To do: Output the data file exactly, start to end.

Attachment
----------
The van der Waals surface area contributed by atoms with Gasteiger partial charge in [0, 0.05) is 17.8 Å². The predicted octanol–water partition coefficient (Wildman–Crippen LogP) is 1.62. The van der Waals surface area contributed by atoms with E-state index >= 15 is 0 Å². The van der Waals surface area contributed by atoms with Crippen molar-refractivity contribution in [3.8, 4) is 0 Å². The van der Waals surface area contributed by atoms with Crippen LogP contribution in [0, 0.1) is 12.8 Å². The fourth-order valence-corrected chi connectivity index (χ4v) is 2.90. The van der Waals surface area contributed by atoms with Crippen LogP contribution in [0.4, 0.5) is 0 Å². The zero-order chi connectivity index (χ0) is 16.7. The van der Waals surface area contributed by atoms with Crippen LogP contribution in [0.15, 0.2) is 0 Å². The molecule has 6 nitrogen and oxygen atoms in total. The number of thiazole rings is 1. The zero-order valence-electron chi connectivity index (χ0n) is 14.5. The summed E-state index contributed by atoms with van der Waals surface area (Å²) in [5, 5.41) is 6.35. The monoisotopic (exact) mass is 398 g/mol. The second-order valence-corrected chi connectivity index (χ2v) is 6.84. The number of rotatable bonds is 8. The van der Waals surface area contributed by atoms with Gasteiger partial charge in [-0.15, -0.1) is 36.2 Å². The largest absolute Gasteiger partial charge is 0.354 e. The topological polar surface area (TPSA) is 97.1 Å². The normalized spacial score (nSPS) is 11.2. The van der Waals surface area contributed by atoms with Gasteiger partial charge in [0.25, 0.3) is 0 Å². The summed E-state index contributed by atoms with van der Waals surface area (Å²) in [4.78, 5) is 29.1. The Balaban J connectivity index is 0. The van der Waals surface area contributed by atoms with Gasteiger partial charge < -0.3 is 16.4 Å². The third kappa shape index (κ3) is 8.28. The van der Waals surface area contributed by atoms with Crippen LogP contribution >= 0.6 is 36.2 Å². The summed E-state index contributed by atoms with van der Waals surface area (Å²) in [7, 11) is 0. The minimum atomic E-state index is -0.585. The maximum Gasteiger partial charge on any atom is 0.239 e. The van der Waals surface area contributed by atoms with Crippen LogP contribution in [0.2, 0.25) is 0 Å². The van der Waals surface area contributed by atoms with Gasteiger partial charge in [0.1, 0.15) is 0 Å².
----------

The van der Waals surface area contributed by atoms with Gasteiger partial charge in [0, 0.05) is 17.8 Å². The predicted octanol–water partition coefficient (Wildman–Crippen LogP) is 1.62. The van der Waals surface area contributed by atoms with E-state index >= 15 is 0 Å². The van der Waals surface area contributed by atoms with Crippen molar-refractivity contribution in [3.8, 4) is 0 Å². The van der Waals surface area contributed by atoms with Crippen LogP contribution in [0, 0.1) is 12.8 Å². The fourth-order valence-corrected chi connectivity index (χ4v) is 2.90. The van der Waals surface area contributed by atoms with Crippen LogP contribution in [0.4, 0.5) is 0 Å². The zero-order chi connectivity index (χ0) is 16.7. The van der Waals surface area contributed by atoms with Crippen LogP contribution in [0.15, 0.2) is 0 Å². The molecule has 6 nitrogen and oxygen atoms in total. The number of thiazole rings is 1. The zero-order valence-electron chi connectivity index (χ0n) is 14.5. The summed E-state index contributed by atoms with van der Waals surface area (Å²) in [5, 5.41) is 6.35. The monoisotopic (exact) mass is 398 g/mol. The second-order valence-corrected chi connectivity index (χ2v) is 6.84. The number of rotatable bonds is 8. The van der Waals surface area contributed by atoms with Gasteiger partial charge in [-0.15, -0.1) is 36.2 Å². The largest absolute Gasteiger partial charge is 0.354 e. The topological polar surface area (TPSA) is 97.1 Å². The normalized spacial score (nSPS) is 11.2. The van der Waals surface area contributed by atoms with Gasteiger partial charge in [0.25, 0.3) is 0 Å². The summed E-state index contributed by atoms with van der Waals surface area (Å²) in [4.78, 5) is 29.1. The Balaban J connectivity index is 0. The van der Waals surface area contributed by atoms with Gasteiger partial charge < -0.3 is 16.4 Å². The third kappa shape index (κ3) is 8.28. The van der Waals surface area contributed by atoms with Crippen LogP contribution >= 0.6 is 36.2 Å². The summed E-state index contributed by atoms with van der Waals surface area (Å²) in [7, 11) is 0. The minimum atomic E-state index is -0.585. The maximum Gasteiger partial charge on any atom is 0.239 e. The van der Waals surface area contributed by atoms with Crippen LogP contribution in [0.2, 0.25) is 0 Å². The van der Waals surface area contributed by atoms with Gasteiger partial charge in [0.1, 0.15) is 0 Å².